Liverpool actor Paul Barber returned to the city this week to give his support to a campaign very close to his heart, and talk exclusively to JMU Journalism.
As part of National Care Leavers’ Week, Paul, along with his foster brother Ben Brown, spoke to Liverpool John Moores University staff and students about growing up in the care system.
Having spent the majority of their childhoods in care, with Paul entering the system aged 10 and Ben at just 18 months, both brothers don’t want to see what happened to them happen to other children.
The Toxteth-born star is now a household name, best remembered for his character ‘Denzel’ in TV classic ‘Only Fools and Horses’, and stripping off in ‘The Full Monty’ movie.
However, he had a very difficult start in life and spent over 10 years of his Liverpudlian youth growing up in children’s homes and foster homes around the city. Speaking to Paul, as he kindly tries to warm my icy hands in his, it is hard to imagine the “bad lad”, as described by Ben, who was in and out of trouble; stealing from shops and doing stints in remand centres.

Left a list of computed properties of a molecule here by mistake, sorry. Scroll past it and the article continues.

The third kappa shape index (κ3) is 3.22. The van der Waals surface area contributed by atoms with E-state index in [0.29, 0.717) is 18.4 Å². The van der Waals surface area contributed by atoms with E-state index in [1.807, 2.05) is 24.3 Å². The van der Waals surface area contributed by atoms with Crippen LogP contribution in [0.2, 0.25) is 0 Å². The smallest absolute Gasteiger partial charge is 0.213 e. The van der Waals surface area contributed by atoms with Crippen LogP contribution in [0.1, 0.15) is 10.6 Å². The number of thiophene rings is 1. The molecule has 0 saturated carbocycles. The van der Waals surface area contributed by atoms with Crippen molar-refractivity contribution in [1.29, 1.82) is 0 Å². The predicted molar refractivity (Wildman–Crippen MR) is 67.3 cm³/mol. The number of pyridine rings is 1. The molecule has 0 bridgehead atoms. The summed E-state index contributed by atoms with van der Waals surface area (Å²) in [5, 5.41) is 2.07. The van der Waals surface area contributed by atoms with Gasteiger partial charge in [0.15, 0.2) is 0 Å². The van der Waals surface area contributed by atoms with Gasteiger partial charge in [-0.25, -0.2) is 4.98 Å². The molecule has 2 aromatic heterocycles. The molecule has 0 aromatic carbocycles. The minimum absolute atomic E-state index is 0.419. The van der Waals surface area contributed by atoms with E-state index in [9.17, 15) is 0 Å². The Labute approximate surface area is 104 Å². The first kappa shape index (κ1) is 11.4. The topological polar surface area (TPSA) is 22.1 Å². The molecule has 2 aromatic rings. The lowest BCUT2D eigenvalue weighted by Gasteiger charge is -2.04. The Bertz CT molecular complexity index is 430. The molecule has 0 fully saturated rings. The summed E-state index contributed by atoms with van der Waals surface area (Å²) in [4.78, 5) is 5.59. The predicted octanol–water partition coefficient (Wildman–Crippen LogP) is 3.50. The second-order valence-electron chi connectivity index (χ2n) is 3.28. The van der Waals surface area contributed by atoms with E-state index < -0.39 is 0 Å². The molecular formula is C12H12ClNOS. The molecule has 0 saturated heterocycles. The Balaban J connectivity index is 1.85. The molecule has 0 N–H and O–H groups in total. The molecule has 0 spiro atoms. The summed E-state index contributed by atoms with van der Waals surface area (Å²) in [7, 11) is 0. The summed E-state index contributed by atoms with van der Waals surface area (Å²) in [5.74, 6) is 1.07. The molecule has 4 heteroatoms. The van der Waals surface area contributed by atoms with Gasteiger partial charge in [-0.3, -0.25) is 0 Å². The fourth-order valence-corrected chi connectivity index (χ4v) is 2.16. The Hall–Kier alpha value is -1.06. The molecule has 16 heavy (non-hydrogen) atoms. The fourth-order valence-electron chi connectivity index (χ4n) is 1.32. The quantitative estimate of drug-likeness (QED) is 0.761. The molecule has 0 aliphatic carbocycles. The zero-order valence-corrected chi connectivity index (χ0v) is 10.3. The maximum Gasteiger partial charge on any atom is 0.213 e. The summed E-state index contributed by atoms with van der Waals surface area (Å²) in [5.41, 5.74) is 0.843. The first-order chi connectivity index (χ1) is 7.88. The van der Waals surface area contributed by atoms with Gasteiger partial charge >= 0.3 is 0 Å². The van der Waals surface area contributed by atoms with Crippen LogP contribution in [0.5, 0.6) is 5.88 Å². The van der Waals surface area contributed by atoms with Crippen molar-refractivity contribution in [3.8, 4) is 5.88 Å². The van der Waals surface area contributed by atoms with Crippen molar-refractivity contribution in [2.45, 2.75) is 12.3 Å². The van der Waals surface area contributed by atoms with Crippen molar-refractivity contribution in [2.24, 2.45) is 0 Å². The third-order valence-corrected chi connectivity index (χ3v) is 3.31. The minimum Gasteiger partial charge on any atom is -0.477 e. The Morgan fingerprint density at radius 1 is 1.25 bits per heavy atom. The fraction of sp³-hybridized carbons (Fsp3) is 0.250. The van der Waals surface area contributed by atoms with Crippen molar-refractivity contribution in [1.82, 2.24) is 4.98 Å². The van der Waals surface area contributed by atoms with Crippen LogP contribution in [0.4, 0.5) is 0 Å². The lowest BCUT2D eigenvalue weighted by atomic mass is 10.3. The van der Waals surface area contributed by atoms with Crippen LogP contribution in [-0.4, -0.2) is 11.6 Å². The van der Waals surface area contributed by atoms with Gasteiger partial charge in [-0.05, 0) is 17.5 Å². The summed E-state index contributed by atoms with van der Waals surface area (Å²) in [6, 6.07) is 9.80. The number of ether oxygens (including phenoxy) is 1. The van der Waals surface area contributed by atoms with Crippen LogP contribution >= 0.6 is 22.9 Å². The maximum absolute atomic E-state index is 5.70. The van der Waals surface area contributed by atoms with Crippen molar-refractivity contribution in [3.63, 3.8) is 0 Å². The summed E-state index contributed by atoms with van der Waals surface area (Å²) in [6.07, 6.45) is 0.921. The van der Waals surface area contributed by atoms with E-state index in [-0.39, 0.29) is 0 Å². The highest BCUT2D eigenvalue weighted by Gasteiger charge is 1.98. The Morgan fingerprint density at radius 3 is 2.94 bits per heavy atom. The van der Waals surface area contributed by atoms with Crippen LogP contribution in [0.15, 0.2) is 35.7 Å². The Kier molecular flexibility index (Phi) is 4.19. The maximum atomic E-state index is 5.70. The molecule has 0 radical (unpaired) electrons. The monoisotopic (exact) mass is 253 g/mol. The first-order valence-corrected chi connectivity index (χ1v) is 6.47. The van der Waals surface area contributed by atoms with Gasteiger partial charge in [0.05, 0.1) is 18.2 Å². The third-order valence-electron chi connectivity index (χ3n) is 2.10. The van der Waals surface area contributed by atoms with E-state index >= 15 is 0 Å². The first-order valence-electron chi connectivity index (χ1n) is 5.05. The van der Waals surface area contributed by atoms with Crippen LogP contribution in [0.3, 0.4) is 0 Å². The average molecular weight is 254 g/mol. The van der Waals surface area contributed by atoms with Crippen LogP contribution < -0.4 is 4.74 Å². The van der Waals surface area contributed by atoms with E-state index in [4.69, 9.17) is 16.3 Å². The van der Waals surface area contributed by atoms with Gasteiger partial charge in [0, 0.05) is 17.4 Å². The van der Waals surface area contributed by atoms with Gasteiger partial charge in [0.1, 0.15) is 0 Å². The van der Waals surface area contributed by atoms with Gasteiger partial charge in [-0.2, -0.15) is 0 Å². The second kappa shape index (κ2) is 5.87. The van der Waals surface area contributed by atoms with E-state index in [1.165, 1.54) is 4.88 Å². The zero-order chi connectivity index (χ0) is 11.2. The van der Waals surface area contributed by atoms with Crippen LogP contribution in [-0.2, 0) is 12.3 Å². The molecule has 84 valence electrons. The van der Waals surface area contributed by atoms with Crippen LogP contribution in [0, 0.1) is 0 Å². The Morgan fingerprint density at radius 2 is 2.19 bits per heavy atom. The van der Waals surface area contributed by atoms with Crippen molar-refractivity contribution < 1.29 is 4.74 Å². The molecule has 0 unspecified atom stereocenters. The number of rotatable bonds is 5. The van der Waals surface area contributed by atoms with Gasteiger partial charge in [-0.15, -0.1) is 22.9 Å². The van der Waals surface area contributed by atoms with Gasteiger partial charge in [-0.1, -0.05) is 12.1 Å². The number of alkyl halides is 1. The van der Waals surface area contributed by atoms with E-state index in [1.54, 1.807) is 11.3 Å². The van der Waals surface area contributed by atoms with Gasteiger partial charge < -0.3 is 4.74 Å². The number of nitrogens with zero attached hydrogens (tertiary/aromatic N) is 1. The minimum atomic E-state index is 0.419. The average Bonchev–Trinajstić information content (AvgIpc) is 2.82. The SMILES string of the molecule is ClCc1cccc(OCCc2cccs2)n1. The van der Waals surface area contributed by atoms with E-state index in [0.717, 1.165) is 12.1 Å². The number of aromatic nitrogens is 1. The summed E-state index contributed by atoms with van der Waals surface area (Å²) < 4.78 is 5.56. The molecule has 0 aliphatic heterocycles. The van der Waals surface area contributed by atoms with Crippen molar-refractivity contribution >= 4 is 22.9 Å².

Barber, who in the words of his school head teacher would “come to nothing”, says he fell in to acting by chance in the 1970s and had he not, feels he would have been either working in Lewis’ or on the dole.
“It came by accident, acting,” he revealed. “I went to the Empire to support a friend. I didn’t even know what the word audition was, and they asked me if I’d like to have a go. I got the part and my friend didn’t but I turned it down, because of my friendship.”
Luckily, his friend’s mother talked some sense in to him. “His mother turned round to me and said ‘he gets three meals a day with a loving family, you live two doors away in a bedsit eating porridge butties’. She shoved a shilling in my hand and told me to get back on the phone. I jumped on a train down to London and that was how my career started off.”
As an Honorary Fellow of LJMU, Paul now has a strong connection to the University but it is his brother Ben who says he has the most to thank the institution for.
He told JMU Journalism: “John Moores helped me. I started my training as a social worker up the road here and it was John Moores who funded me then. Somebody was willing to back me. What I like about coming here is what John Moores is doing. It’s making opportunities. It’s getting youngsters, who wouldn’t normally get a chance, into education.”